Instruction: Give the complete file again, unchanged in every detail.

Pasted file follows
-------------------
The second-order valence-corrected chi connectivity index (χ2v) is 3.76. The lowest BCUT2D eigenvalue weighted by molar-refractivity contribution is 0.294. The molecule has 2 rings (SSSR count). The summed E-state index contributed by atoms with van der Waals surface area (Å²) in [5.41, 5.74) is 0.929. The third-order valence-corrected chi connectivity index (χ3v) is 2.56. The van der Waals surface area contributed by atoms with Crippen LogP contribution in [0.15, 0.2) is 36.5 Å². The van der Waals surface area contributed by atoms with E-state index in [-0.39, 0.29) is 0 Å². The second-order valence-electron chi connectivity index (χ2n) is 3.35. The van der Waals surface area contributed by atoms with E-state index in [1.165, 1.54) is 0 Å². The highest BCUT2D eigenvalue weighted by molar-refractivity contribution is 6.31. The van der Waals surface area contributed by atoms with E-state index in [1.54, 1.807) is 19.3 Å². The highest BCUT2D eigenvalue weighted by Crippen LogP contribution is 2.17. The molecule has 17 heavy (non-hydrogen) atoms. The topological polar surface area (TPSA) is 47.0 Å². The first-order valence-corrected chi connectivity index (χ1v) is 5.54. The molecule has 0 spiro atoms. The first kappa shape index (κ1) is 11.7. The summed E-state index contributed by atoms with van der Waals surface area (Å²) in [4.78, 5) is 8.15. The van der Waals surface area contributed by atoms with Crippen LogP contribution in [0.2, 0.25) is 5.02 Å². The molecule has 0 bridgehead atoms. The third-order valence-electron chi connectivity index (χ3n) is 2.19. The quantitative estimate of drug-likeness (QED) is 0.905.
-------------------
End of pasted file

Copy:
The second-order valence-corrected chi connectivity index (χ2v) is 3.76. The lowest BCUT2D eigenvalue weighted by molar-refractivity contribution is 0.294. The molecule has 2 rings (SSSR count). The summed E-state index contributed by atoms with van der Waals surface area (Å²) in [5.41, 5.74) is 0.929. The third-order valence-corrected chi connectivity index (χ3v) is 2.56. The van der Waals surface area contributed by atoms with Crippen LogP contribution in [0.15, 0.2) is 36.5 Å². The van der Waals surface area contributed by atoms with E-state index in [-0.39, 0.29) is 0 Å². The second-order valence-electron chi connectivity index (χ2n) is 3.35. The van der Waals surface area contributed by atoms with E-state index in [1.165, 1.54) is 0 Å². The highest BCUT2D eigenvalue weighted by molar-refractivity contribution is 6.31. The van der Waals surface area contributed by atoms with E-state index in [1.54, 1.807) is 19.3 Å². The highest BCUT2D eigenvalue weighted by Crippen LogP contribution is 2.17. The molecule has 17 heavy (non-hydrogen) atoms. The topological polar surface area (TPSA) is 47.0 Å². The first-order valence-corrected chi connectivity index (χ1v) is 5.54. The molecule has 0 spiro atoms. The first kappa shape index (κ1) is 11.7. The summed E-state index contributed by atoms with van der Waals surface area (Å²) in [4.78, 5) is 8.15. The van der Waals surface area contributed by atoms with Crippen LogP contribution in [0.2, 0.25) is 5.02 Å². The molecule has 0 bridgehead atoms. The third-order valence-electron chi connectivity index (χ3n) is 2.19. The quantitative estimate of drug-likeness (QED) is 0.905.